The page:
8. NU LADY BULLDOGS TAKE A BITE AT HISTORY – The National University Lady Bulldogs just kept raising the bar as far as UAAP women’s basketball is concerned. Handled by Patrick Aquino, the team won a sixth straight championship without a loss, extending its unbeaten run to 96-0 over the last six years. The UST Lady Tigresses tried their luck, but just like the five others before them, also fell short of toppling the champions from their throne. Two more seasons of a 16-game sweep would have the Lady Bulldogs surpassing the 126 winning streak set by UConn Huskies in the U.S. women’s NCAA. The team would later extend its dominance all the way to the 30th Southeast Asian Games as the Gilas Pilipinas women’s basketball squad, composed of the very same core of the Lady Bulldogs, won for the country its breakthrough gold in the regional meet, thrashing Thailand in the gold-clinching game, 91-71.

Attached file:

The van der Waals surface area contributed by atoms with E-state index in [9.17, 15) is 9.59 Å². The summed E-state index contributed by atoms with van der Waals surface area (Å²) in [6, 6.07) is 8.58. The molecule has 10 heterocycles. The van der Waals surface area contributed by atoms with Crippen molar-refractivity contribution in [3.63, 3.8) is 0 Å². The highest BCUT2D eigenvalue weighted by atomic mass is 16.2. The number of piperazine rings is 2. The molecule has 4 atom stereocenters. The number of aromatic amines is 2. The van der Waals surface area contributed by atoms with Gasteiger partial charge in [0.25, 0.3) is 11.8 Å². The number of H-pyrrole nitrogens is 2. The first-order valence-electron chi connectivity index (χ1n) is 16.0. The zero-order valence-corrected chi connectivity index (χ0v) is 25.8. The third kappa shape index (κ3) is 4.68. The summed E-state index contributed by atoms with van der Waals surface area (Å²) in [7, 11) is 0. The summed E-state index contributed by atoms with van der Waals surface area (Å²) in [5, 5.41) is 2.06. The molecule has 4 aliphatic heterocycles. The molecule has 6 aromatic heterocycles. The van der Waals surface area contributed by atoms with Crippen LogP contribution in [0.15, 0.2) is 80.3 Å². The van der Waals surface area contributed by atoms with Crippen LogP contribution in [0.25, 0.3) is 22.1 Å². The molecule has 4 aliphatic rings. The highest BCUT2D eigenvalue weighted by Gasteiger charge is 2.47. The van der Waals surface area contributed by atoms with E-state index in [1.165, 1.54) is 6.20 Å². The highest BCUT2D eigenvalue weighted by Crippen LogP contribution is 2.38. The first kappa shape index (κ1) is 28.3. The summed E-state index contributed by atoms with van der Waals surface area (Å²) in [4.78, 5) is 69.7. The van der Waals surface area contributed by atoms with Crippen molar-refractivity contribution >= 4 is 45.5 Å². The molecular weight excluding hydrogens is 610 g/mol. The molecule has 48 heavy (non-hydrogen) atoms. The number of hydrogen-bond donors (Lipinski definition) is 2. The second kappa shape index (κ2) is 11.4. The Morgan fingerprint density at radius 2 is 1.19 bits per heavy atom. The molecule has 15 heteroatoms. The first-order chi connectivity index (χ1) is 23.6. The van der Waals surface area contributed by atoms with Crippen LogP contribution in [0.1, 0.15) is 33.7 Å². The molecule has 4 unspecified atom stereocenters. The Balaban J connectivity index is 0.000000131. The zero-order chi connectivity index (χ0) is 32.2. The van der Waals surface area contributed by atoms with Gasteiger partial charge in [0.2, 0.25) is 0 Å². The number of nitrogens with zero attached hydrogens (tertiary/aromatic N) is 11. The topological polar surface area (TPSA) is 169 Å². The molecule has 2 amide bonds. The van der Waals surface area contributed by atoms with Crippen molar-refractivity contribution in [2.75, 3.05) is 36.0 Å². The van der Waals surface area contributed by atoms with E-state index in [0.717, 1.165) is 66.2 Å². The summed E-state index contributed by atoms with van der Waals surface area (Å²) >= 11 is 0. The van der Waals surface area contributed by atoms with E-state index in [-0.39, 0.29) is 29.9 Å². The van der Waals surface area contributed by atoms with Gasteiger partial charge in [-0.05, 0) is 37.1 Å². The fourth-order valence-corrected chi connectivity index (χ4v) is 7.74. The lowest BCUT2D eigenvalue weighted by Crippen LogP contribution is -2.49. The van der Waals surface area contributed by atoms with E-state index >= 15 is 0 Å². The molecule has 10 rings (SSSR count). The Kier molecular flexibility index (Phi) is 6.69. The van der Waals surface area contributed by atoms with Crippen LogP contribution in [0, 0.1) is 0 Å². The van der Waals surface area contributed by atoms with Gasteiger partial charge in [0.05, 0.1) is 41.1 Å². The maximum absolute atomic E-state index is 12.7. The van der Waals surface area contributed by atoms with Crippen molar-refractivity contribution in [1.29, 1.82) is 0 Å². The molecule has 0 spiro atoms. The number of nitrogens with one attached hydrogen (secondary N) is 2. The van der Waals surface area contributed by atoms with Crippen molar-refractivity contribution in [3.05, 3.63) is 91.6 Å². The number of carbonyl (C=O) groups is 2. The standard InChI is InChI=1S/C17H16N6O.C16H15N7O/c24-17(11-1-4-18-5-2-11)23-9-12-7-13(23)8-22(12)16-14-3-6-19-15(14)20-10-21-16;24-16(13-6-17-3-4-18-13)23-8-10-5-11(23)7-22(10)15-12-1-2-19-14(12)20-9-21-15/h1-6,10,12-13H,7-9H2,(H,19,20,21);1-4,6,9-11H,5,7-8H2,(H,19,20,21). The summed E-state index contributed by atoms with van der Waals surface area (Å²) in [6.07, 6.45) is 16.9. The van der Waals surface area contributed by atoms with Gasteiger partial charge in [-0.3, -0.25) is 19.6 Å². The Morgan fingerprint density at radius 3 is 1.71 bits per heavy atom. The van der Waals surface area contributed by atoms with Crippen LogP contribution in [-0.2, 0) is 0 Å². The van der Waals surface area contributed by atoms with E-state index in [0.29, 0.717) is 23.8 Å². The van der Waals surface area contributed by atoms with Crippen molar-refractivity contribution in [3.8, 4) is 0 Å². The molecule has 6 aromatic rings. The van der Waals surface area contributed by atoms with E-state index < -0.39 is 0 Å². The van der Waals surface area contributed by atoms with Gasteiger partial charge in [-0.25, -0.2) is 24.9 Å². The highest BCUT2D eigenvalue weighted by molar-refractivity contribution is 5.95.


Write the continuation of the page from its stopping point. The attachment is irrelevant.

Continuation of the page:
9. GILAS PILIPINAS LIMPS HOME FROM FIBA WORLD CUP – What started with modest expectations ended up a disappointment for the Gilas Pilipinas men’s team in its FIBA World Cup campaign in China. Coached by Yeng Guiao, the national team, which advanced to the tournament for the second straight time by punching a ticket right on the final day of the qualifiers, failed to register a win in the five games it played, including an 0-3 record in the Group Phase where the Filipinos were bracketed with powerhouse teams Italy and Serbia, along with Angola. It also lost its two games in the Classification Phase opposite Tunisia and Asian rival Iran. The closest Gilas Pilipinas came to winning was against the Angolans, who nipped the Filipinos in overtime, 84-81. Its 126-67 loss to Serbia meanwhile, was the biggest winning margin for the world’s No. 6 ranked team in World Cup history, erasing the previous mark of 43 points registered against Jordan (112-69) in the 2010 edition of the meet. If there’s any silver lining for the national team’s bid, it was rookie players CJ Perez and Robert Bolick provi g they are the future of Gilas Pilipinas especially with the country hosting the next FIBA World Cup in 2023.